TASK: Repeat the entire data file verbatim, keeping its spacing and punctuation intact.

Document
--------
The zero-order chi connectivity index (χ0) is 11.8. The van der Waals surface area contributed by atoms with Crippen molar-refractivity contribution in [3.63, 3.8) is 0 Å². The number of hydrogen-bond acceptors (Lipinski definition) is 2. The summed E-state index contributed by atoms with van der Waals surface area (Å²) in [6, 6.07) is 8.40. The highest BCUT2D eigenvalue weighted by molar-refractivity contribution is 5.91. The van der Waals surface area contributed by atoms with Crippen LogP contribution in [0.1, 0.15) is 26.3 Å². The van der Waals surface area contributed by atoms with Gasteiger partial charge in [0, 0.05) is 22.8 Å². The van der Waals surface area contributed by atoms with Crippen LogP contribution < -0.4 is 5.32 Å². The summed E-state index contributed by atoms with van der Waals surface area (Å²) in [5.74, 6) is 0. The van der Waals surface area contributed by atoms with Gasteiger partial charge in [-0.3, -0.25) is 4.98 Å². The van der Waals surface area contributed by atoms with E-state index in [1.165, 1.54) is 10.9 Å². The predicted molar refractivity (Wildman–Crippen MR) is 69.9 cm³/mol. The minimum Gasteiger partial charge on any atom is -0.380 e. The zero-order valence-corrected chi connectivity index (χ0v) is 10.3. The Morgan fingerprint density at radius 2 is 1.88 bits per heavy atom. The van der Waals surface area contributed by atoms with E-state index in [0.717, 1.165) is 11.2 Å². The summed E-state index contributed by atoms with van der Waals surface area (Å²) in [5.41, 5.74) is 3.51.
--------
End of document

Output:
The zero-order chi connectivity index (χ0) is 11.8. The van der Waals surface area contributed by atoms with Crippen molar-refractivity contribution in [3.63, 3.8) is 0 Å². The number of hydrogen-bond acceptors (Lipinski definition) is 2. The summed E-state index contributed by atoms with van der Waals surface area (Å²) in [6, 6.07) is 8.40. The highest BCUT2D eigenvalue weighted by molar-refractivity contribution is 5.91. The van der Waals surface area contributed by atoms with Crippen LogP contribution in [0.1, 0.15) is 26.3 Å². The van der Waals surface area contributed by atoms with Gasteiger partial charge in [0, 0.05) is 22.8 Å². The van der Waals surface area contributed by atoms with Crippen LogP contribution < -0.4 is 5.32 Å². The summed E-state index contributed by atoms with van der Waals surface area (Å²) in [5.74, 6) is 0. The van der Waals surface area contributed by atoms with Gasteiger partial charge in [-0.3, -0.25) is 4.98 Å². The van der Waals surface area contributed by atoms with E-state index in [1.165, 1.54) is 10.9 Å². The predicted molar refractivity (Wildman–Crippen MR) is 69.9 cm³/mol. The minimum Gasteiger partial charge on any atom is -0.380 e. The zero-order valence-corrected chi connectivity index (χ0v) is 10.3. The Morgan fingerprint density at radius 2 is 1.88 bits per heavy atom. The van der Waals surface area contributed by atoms with E-state index in [0.717, 1.165) is 11.2 Å². The summed E-state index contributed by atoms with van der Waals surface area (Å²) in [5.41, 5.74) is 3.51.